# Number

Numbers are very straightforward data structures:

```
123
1.23
```

Most mathematical operators are designed to work with them

```
(2 ** 5.5 / 1 / 3 + 19) % 5 # 4.08494466531301
```

Note that numbers have what we call a “zero value”:
a value that evaluates to `false`

when casted to boolean:

```
!!0 # false
```

You can use bitwise operators on numbers, but bear in mind that they will be implicitely converted to integers:

```
1 ^ 1 # 0
1 ^ 0 # 1
1 ^ 0.9 # 1, as 0.9 is converted to 0
```

You can write numbers in the exponential notation:

```
1e1 # 10
1e+1 # 10
1e-1 # 0.1
```

In addition, numbers can include underscores (`_`

) as visual
separators, in order to improve readability: when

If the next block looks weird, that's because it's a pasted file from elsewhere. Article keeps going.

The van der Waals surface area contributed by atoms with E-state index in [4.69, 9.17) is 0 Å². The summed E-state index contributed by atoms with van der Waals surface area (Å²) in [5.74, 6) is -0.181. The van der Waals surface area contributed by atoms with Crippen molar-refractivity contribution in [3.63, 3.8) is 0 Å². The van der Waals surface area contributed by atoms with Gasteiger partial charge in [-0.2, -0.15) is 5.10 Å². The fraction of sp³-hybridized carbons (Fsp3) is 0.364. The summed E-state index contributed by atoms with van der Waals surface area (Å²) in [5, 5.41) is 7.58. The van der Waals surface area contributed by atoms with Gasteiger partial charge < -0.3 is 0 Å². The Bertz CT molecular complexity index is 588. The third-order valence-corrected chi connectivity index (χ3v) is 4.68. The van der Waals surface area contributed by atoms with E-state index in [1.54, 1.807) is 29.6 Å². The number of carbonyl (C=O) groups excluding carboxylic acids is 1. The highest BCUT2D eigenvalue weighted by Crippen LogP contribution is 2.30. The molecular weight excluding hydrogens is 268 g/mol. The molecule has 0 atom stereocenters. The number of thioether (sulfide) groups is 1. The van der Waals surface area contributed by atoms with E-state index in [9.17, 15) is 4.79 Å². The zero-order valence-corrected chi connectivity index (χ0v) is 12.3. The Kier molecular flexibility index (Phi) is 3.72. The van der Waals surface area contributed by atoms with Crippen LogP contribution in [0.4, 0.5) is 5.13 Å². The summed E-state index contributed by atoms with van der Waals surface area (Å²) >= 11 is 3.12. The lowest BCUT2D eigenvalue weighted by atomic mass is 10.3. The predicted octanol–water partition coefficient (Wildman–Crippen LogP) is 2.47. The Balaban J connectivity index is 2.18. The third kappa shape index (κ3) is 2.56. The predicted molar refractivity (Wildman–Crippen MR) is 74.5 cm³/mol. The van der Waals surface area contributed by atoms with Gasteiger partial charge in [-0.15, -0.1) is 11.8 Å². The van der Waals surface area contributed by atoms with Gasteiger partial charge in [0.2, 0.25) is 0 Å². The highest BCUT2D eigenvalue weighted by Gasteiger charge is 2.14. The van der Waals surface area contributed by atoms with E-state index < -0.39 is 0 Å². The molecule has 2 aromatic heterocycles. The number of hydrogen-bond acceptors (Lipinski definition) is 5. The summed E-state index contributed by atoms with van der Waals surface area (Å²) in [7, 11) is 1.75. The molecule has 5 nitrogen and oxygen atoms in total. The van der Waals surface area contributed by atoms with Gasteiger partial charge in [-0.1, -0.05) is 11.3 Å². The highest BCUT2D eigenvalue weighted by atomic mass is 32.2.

ABS encounters `1_000_000`

it will internally convert it
to a million. Underscore separators can be placed anywhere
on a number (`10_`

, `10_00`

, `10.00_00_00`

) except at its start:

```
1000000 # 1M
1_000_000 # 1M, just a lot more readable
1_00_00_00 # 1M, formatted with another separator pattern
_100000000 # ERROR: identifier not found: _
```

Note there is no limit to the amount of consecutive
underscores that can be used (eg. `10__________0`

).

## Supported functions

### number()

Identity:

```
99.5.number() # 99.5
```

### int()

Rounds **down** the number to the closest integer:

```
10.3.int() # 10
```

### round(precision?)

Rounds the number with the given precision.
The precision argument is optional, and set to `0`

by default:

```
10.3.round() # 10
10.6.round() # 11
10.333.round(1) # 10.3
```

### ceil()

Rounds the number up to the closest integer:

```
10.3.ceil() # 11
```

### floor()

Rounds the number down to the closest integer:

```
10.9.floor() # 10
```

### str()

Returns a string containing the number:

```
99.str() # "99"
```

## Next

That’s about it for this section!

You can now head over to read about arrays.